By the further transformation

$f\to x={f}^{1/2},\mathrm{}u\left(x\right)=y\left(f\right)$ (35)

we obtain from (33), (34) a rational Abel differential equation

${u}^{\prime}\left(x\right)={H}_{2}\left(x\right){u}^{2}+{H}_{3}\left(x\right){u}^{3}$ (36)

with

${H}_{2}=\frac{2{x}^{3}+\gamma {x}^{2}-3\gamma}{{x}^{2}}$

${H}_{3}\left(x\right)=\frac{2\gamma \left(x-\gamma \right){\left(1-{x}^{2}\right)}^{2}}{{x}^{3}}$ (37)

Unfortunately (36) does not belong to the known integrable cases of rational Abel differential equations. But, as shown in [11] (see also [12] and [13] ), all integrable rational Abel differential equations consist of classes whose members are related to each other by the equivalence transformation

$x=F\left(z\right),\mathrm{}u\left(x\right)=P\left(z\right)w\left(z\right)+Q\left(z\right)$ (38)

where F, P and Q are arbitrary functions of z satisfying ${F}^{\prime}\ne 0$ and $P\ne 0$ .

A computer algebra routine has been presented in [11] which allow us to decide whether a given Abel differential equation belongs to one of the known integrable classes.

6. Open Problems

From the results of Section 5 follow immediately the following open mathematical problems:

● For which values of $\gamma $ does the Lienard Equation (30) has positive solutions f(x) with $0\le f\left(x\right)\le 1$

● Check by means of the computer program presented in [11] whether the Abel Equation (36) belongs to one of the known integrable classes.

● If the answer is no, elaborate numerical solutions for Equation (36).

● Stability of the stationary solutions.

7. Physics

Analytic or numerical results for the gravitational potential $\varphi \left(r\right)$ from solutions of either the nonlinear ODE (23) or any of its equivalent forms given in Section 5 will be suitable for the description of either galactic halos or of dark energy stars.

7.1. Galactic Halos

A star in circular motion in a gravitational potential $\varphi \left(r\right)$ possesses the tangential velocity ${v}_{tg}\left(r\right)$ given by the relationship

${v}_{tg}^{2}=r{\varphi}^{\prime}$ (39)

which holds also in the general relativistic case (see [14] ). Keeping in mind that in our model $\varphi $ is sourced not only by stellar matter but also by the so called dark sector contributions, we may use a solution for $\varphi $ in (39) for modeling of galactic rotation curves (RCs).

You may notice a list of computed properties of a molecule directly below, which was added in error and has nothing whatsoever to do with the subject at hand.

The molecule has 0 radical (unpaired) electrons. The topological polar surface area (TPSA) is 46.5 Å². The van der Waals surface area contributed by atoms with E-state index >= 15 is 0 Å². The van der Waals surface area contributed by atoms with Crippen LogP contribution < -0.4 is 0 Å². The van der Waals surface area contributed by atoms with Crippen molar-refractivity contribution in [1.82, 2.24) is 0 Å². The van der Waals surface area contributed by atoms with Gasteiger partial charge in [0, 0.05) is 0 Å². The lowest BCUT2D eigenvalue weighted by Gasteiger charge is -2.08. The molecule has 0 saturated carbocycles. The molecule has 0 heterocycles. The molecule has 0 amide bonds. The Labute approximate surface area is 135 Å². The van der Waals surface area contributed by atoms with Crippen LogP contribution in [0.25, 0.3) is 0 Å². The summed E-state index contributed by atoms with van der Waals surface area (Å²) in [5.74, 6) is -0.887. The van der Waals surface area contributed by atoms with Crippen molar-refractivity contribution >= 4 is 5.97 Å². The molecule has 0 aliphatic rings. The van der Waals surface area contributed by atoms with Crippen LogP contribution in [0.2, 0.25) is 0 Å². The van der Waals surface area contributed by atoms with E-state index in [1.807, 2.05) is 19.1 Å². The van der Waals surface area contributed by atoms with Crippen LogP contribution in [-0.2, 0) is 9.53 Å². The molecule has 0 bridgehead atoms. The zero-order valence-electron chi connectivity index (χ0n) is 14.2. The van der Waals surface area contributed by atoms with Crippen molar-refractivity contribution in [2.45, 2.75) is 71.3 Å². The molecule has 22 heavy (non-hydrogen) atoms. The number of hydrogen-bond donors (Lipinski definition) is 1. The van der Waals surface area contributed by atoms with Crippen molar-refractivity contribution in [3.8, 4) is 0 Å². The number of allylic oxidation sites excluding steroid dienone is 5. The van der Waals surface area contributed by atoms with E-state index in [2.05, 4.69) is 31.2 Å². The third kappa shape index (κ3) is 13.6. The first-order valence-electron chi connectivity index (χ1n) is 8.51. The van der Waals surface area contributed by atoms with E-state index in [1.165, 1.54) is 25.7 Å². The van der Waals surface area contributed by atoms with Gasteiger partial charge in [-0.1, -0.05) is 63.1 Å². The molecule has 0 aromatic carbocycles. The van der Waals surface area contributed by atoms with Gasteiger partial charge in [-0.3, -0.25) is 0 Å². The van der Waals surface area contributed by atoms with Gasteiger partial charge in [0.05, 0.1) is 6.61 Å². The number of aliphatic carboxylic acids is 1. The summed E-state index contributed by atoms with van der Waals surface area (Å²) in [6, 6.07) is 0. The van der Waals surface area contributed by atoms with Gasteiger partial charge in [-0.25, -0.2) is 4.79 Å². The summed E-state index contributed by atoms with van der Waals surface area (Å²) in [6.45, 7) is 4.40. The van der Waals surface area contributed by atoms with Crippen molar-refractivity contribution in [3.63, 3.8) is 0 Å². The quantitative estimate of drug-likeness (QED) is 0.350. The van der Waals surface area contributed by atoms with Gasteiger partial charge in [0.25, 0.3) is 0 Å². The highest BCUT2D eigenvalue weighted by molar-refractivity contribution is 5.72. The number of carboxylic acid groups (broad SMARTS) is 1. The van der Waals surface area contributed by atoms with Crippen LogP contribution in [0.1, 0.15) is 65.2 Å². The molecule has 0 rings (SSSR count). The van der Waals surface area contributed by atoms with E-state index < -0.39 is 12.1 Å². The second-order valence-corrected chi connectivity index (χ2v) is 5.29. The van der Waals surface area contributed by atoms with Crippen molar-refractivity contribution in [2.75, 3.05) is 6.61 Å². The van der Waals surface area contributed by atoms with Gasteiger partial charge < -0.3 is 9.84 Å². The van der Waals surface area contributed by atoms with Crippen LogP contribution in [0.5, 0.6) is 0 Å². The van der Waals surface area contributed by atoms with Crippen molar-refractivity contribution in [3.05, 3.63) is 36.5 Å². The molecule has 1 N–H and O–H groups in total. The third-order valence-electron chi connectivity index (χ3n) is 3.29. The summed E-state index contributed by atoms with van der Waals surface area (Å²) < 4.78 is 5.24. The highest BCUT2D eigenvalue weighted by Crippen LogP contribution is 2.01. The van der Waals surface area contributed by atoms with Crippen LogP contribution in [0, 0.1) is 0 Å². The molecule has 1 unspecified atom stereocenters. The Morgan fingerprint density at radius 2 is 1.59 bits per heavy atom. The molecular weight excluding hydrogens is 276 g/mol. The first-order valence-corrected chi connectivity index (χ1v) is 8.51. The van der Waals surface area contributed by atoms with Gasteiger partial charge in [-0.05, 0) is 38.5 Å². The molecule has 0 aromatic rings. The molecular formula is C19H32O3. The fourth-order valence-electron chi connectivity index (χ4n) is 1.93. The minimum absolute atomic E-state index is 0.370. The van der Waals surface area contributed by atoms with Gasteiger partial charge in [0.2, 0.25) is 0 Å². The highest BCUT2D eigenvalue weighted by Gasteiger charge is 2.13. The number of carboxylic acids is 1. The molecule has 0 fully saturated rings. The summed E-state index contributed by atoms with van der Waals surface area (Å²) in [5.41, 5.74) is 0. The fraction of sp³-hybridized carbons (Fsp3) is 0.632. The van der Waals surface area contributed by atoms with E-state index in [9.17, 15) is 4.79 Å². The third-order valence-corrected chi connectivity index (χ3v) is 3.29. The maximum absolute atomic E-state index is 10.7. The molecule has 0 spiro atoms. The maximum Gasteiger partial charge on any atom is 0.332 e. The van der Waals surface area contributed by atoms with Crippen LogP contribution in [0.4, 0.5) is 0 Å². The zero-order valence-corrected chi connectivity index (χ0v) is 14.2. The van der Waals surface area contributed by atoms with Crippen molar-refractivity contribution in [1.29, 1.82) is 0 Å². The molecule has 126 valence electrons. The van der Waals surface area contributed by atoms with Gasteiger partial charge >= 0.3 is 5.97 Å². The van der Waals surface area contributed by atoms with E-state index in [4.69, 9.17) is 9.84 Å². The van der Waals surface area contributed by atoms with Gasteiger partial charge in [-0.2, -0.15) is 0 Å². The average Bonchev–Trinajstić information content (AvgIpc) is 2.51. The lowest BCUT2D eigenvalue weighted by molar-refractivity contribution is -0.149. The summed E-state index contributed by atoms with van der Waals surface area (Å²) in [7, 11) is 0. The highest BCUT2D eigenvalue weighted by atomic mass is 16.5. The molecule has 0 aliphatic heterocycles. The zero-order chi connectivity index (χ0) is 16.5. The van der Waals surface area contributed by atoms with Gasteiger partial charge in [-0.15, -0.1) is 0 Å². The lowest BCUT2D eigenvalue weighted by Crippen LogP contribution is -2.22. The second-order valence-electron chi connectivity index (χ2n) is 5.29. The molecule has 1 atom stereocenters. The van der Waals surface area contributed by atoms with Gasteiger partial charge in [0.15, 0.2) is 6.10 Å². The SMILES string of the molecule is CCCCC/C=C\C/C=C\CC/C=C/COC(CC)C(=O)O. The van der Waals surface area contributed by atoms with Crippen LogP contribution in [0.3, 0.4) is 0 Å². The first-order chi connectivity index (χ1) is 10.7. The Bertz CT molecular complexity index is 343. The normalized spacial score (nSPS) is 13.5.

For the description of galactic halos, we need gravitational potentials $\varphi $ which vanish for $r\to \infty $ . But in the nonrelativistic case, described by (24), solutions vanish already for a finite but very large distance as shown in [5] by a theorem due to Taliaferro [15] as well as by numerical results.

Problem 1: Will admissible solutions (see Section 6) of the Lienard Equation (30) extend up to $x\to +\infty $ or will they end at finite x?

The numerical results for the RCs in the nonrelativistic case as shown in ( [5] Figure 6) for our model are in good agreement with the observed nearly flat RCs at large radii for “dark matter dominated” galaxies (for a very recent review on the dark matter issues, see [16] ).

We do not expect any essential modifications of the weak field limit at large radii for the relativistic model presented in this paper.

On the other hand, at small scales, our nonrelativistic model seems to show numerically a vanishing RC already at a very small but nonzero radius [5] . It was not possible to give a definite answer to this point in [5] because the numerical solutions have shown a discontinuous behavior around the critical value ${b}_{c}$ for $b={\phi}^{\prime}\left(0\right)$ .

Problem 2: Behavior of the gravitational potential $\varphi \left(r\right)$ for $r\to 0$ in the weak field limit as well as for the case of strong fields.

7.2. Dark Energy Stars

As has been already stated, our model shows a negative radial pressure for a positive energy density. Therefore, it is predestinated for the description of anisotropic dark energy (DE) stars. To do that, we have to take a solution of our model as interior solution which has to be matched with the exterior Schwarzschild solution.

Recent treatments of anisotropic DE stars are to be found in [17] [18] and [19] . In all these cases, analytic solutions are given by supplying some functions and constants as external input. In [17] , proportionalities between energy densities and DE radial pressure as well as analytic expressions for the two metric functions $\varphi $ and $\lambda $ are assumed. In [18] , two equations of state and an analytic expression for the DE energy density are given. An analytic expression for the mass function and a DE-equation of state for the radial pressure are provided in [19] .

In our model, no such external inputs are needed. But in order to proceed, we have to succeed in finding (approximate) analytic expressions or numerical results for the gravitational potential.

NOTES

^{1}For convenience, by “Abel differential equation”, we mean Abel differential equation of the first kind.

Conflicts of Interest

The authors declare no conflicts of interest.

Cite this paper

*Journal of Modern Physics*,

**9**, 207-214. doi: 10.4236/jmp.2018.92014.